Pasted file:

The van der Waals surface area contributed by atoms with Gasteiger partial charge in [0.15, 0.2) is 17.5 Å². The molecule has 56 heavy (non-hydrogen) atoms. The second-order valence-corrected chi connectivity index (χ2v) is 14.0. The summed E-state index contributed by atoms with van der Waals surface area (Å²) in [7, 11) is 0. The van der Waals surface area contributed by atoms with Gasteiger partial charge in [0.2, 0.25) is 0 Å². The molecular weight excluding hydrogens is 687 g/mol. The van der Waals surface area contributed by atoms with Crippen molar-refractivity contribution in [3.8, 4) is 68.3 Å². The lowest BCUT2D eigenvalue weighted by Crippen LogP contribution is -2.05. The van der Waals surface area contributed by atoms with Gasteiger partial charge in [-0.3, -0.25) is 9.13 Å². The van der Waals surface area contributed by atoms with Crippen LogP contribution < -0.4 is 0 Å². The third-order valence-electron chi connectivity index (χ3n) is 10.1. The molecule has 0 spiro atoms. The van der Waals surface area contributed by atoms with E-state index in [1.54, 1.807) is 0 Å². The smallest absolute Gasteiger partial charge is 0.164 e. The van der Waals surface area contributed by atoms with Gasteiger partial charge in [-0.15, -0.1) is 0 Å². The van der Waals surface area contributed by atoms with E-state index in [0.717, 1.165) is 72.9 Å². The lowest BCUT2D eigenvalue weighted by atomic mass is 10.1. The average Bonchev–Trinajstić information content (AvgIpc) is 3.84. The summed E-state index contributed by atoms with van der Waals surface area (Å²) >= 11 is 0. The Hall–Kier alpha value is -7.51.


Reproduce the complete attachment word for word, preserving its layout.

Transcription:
The van der Waals surface area contributed by atoms with Gasteiger partial charge in [0.15, 0.2) is 17.5 Å². The molecule has 56 heavy (non-hydrogen) atoms. The second-order valence-corrected chi connectivity index (χ2v) is 14.0. The summed E-state index contributed by atoms with van der Waals surface area (Å²) in [7, 11) is 0. The van der Waals surface area contributed by atoms with Gasteiger partial charge in [0.2, 0.25) is 0 Å². The molecular weight excluding hydrogens is 687 g/mol. The van der Waals surface area contributed by atoms with Crippen molar-refractivity contribution in [3.8, 4) is 68.3 Å². The lowest BCUT2D eigenvalue weighted by Crippen LogP contribution is -2.05. The van der Waals surface area contributed by atoms with Gasteiger partial charge in [-0.3, -0.25) is 9.13 Å². The van der Waals surface area contributed by atoms with Crippen LogP contribution < -0.4 is 0 Å². The third-order valence-electron chi connectivity index (χ3n) is 10.1. The molecule has 0 spiro atoms. The van der Waals surface area contributed by atoms with E-state index in [1.54, 1.807) is 0 Å². The smallest absolute Gasteiger partial charge is 0.164 e. The van der Waals surface area contributed by atoms with Gasteiger partial charge in [-0.15, -0.1) is 0 Å². The van der Waals surface area contributed by atoms with E-state index in [0.717, 1.165) is 72.9 Å². The lowest BCUT2D eigenvalue weighted by atomic mass is 10.1. The average Bonchev–Trinajstić information content (AvgIpc) is 3.84. The summed E-state index contributed by atoms with van der Waals surface area (Å²) >= 11 is 0. The Hall–Kier alpha value is -7.51.